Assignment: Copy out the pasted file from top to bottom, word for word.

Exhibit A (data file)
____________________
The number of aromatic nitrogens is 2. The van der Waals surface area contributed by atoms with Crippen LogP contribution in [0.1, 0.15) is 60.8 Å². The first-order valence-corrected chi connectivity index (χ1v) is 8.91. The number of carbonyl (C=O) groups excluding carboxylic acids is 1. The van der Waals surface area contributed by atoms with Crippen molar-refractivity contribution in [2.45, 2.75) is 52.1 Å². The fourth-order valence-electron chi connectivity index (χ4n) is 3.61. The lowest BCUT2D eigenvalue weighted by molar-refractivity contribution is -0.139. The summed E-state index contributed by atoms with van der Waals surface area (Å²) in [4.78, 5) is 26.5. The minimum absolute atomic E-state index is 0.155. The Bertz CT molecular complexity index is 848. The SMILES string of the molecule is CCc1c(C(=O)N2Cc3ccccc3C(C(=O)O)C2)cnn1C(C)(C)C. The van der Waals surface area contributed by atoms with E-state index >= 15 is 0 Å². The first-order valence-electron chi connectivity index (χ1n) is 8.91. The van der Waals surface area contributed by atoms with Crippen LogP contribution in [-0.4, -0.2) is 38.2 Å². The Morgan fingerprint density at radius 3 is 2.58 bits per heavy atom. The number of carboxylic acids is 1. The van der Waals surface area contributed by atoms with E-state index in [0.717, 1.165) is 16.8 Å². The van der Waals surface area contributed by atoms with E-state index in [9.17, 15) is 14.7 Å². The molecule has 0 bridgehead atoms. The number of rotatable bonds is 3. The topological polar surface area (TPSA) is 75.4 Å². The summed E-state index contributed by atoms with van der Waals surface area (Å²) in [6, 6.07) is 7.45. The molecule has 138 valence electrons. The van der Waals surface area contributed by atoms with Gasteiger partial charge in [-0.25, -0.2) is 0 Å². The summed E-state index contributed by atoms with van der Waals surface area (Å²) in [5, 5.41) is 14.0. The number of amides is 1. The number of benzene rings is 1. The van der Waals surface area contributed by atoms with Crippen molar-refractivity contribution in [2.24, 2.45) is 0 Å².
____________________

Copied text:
The number of aromatic nitrogens is 2. The van der Waals surface area contributed by atoms with Crippen LogP contribution in [0.1, 0.15) is 60.8 Å². The first-order valence-corrected chi connectivity index (χ1v) is 8.91. The number of carbonyl (C=O) groups excluding carboxylic acids is 1. The van der Waals surface area contributed by atoms with Crippen molar-refractivity contribution in [2.45, 2.75) is 52.1 Å². The fourth-order valence-electron chi connectivity index (χ4n) is 3.61. The lowest BCUT2D eigenvalue weighted by molar-refractivity contribution is -0.139. The summed E-state index contributed by atoms with van der Waals surface area (Å²) in [4.78, 5) is 26.5. The minimum absolute atomic E-state index is 0.155. The Bertz CT molecular complexity index is 848. The SMILES string of the molecule is CCc1c(C(=O)N2Cc3ccccc3C(C(=O)O)C2)cnn1C(C)(C)C. The van der Waals surface area contributed by atoms with E-state index >= 15 is 0 Å². The first-order valence-electron chi connectivity index (χ1n) is 8.91. The van der Waals surface area contributed by atoms with Crippen LogP contribution in [-0.4, -0.2) is 38.2 Å². The Morgan fingerprint density at radius 3 is 2.58 bits per heavy atom. The number of carboxylic acids is 1. The van der Waals surface area contributed by atoms with E-state index in [0.717, 1.165) is 16.8 Å². The van der Waals surface area contributed by atoms with E-state index in [9.17, 15) is 14.7 Å². The molecule has 0 bridgehead atoms. The number of rotatable bonds is 3. The topological polar surface area (TPSA) is 75.4 Å². The summed E-state index contributed by atoms with van der Waals surface area (Å²) in [6, 6.07) is 7.45. The molecule has 138 valence electrons. The van der Waals surface area contributed by atoms with Gasteiger partial charge in [-0.25, -0.2) is 0 Å². The summed E-state index contributed by atoms with van der Waals surface area (Å²) in [5, 5.41) is 14.0. The number of amides is 1. The number of benzene rings is 1. The van der Waals surface area contributed by atoms with Crippen molar-refractivity contribution in [2.24, 2.45) is 0 Å².